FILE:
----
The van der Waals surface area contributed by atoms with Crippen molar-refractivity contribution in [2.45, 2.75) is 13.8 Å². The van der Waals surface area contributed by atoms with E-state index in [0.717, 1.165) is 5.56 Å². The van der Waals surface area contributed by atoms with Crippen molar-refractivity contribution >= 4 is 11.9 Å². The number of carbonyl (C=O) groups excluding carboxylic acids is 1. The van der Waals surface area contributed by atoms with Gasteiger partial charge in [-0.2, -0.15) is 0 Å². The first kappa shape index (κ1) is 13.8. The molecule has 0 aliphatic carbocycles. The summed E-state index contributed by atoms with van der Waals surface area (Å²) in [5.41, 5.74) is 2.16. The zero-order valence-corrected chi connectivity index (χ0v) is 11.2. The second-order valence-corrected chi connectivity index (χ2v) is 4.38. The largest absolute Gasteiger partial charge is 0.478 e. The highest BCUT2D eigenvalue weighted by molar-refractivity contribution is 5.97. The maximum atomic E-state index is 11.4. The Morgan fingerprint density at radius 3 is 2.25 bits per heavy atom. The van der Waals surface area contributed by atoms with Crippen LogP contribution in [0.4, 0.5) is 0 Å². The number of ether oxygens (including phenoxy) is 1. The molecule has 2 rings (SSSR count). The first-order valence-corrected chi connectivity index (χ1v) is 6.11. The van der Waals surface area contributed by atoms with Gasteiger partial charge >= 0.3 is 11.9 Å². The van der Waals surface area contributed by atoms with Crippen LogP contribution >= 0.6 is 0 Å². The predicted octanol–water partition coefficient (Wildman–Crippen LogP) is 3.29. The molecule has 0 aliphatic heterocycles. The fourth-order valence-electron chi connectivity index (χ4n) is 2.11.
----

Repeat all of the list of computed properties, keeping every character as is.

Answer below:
The van der Waals surface area contributed by atoms with Crippen molar-refractivity contribution in [2.45, 2.75) is 13.8 Å². The van der Waals surface area contributed by atoms with E-state index in [0.717, 1.165) is 5.56 Å². The van der Waals surface area contributed by atoms with Crippen molar-refractivity contribution >= 4 is 11.9 Å². The number of carbonyl (C=O) groups excluding carboxylic acids is 1. The van der Waals surface area contributed by atoms with Gasteiger partial charge in [-0.2, -0.15) is 0 Å². The first kappa shape index (κ1) is 13.8. The molecule has 0 aliphatic carbocycles. The summed E-state index contributed by atoms with van der Waals surface area (Å²) in [5.41, 5.74) is 2.16. The zero-order valence-corrected chi connectivity index (χ0v) is 11.2. The second-order valence-corrected chi connectivity index (χ2v) is 4.38. The largest absolute Gasteiger partial charge is 0.478 e. The highest BCUT2D eigenvalue weighted by molar-refractivity contribution is 5.97. The maximum atomic E-state index is 11.4. The Morgan fingerprint density at radius 3 is 2.25 bits per heavy atom. The van der Waals surface area contributed by atoms with Crippen LogP contribution in [0.4, 0.5) is 0 Å². The number of ether oxygens (including phenoxy) is 1. The molecule has 2 rings (SSSR count). The first-order valence-corrected chi connectivity index (χ1v) is 6.11. The van der Waals surface area contributed by atoms with Gasteiger partial charge >= 0.3 is 11.9 Å². The van der Waals surface area contributed by atoms with Crippen LogP contribution >= 0.6 is 0 Å². The predicted octanol–water partition coefficient (Wildman–Crippen LogP) is 3.29. The molecule has 0 aliphatic heterocycles. The fourth-order valence-electron chi connectivity index (χ4n) is 2.11.